4. Complicity with “all the evil in the world”

There are many, too many, names and stories of people kidnapped, tortured and killed in recent years that the Report summarises: Abdul Rahman Jamal Muhammad; Muhammad Sayed Hussein Zaki; Alaa Rajab Ahmed Awais; the teacher Muhammad Abd al-Sattar, arrested at work, who reappeared dead along with Abdullah Rajab; Abd al-Zahir Mutawa, Sabri Sabah and Ahmed Abu Rashid; Muhammad Abdel Moneim Abu Tabikh. According to the Ministry of Interior, all or almost all of them died in an exchange of fire because they were members of the armed group Hasm. At some point after 2017, the authorities stopped releasing the names of the victims, thus making it even more difficult for human rights defenders to monitor and report.

Among the stories of victims of the Egyptian regime’s violence, the Egyptian Commission for Rights and Freedoms naturally includes that of Giulio Regeni.

Giulio Regeni’s parents often say that Giulio “does things”. Sometimes, in the light of the absolute impunity of the Egyptian regime (as well as others) and the disregard of our governments for systematic violations of human rights, also perpetrated in countries considered to be “friendly”, we might add that “Giulio can’t be doing everything”.

Giulio has also made us Europeans aware of “all the evil in the world”, which takes place in Egypt with extreme frequency. Today we can no longer say we do not know what terrible violations of human rights the regime and its security apparatuses are capable of.

Now it is up to governments and the European Union to “do things”. And if “no one shall be subjected to torture or to cruel, inhuman or degrading treatment or punishment”, as required by the Nice Charter (art. 4), the Universal Declaration of Human Rights (art. 5), the International Covenant on Civil and Political Rights (art. 7) and the European Convention on Human Rights (art. 3), no state that adheres to these conventions should collaborate in any way with a regime that constantly violates these prohibitions.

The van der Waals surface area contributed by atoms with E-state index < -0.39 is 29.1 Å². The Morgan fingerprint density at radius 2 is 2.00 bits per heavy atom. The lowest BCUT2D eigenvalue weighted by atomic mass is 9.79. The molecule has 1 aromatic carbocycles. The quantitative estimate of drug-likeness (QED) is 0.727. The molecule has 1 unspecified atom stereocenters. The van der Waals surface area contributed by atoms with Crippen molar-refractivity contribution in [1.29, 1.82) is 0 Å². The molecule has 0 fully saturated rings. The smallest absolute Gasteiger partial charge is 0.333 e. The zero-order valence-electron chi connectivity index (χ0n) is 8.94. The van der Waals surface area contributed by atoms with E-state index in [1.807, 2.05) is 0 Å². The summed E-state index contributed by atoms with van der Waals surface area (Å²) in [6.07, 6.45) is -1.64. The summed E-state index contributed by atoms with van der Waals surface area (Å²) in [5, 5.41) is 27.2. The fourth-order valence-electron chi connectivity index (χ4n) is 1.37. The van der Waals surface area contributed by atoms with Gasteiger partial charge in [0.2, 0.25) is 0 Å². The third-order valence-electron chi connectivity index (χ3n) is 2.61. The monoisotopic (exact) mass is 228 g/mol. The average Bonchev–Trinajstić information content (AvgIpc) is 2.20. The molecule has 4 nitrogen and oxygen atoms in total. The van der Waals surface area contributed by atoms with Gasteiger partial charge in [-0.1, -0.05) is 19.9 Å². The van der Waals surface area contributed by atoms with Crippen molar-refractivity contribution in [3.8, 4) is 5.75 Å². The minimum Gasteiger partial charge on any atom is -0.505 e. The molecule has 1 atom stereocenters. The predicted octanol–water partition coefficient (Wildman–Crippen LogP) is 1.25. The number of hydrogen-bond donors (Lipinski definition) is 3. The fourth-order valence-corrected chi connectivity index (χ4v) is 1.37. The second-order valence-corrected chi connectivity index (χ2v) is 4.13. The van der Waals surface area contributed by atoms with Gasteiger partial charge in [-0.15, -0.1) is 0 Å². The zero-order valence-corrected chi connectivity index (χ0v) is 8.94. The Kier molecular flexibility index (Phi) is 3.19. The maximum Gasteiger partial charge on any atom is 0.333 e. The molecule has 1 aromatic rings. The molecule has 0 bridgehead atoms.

Collaboration in such cases risks being complicity.


* Alessandra Ballerini, Lawyer. This text was published in the 19th Report on global rights – State of impunity in the world 2021, “Another world is possible”, by the  Associazione Società Informazione


Reference list

ECRF – Egyptian Commission for Rights and Freedoms (2021), Continuous violation and absent justice Forced Disappearance – A five-year report,

European Parliament (2018), European Parliament resolution of 13 December 2018 on Egypt, notably the situation of human rights defenders (2018/2968(RSP)),, 13 December.

European Parliament (2019), European Parliament resolution of 24 October 2019 on Egypt (2019/2880(RSP)),, 24 October.

Michaelson Ruth (2019), UN postpones anti-torture conference in Cairo after backlash, “The Guardian”,, 20 August.

European Parliament (2020), The deteriorating situation of human rights in Egypt, in particular the case of the activists of the Egyptian Initiative for Personal Rights (EIPR),, 18 December.

United Nations Human Rights (2017), Report of the Committee against Torture A/74/44,, April-May.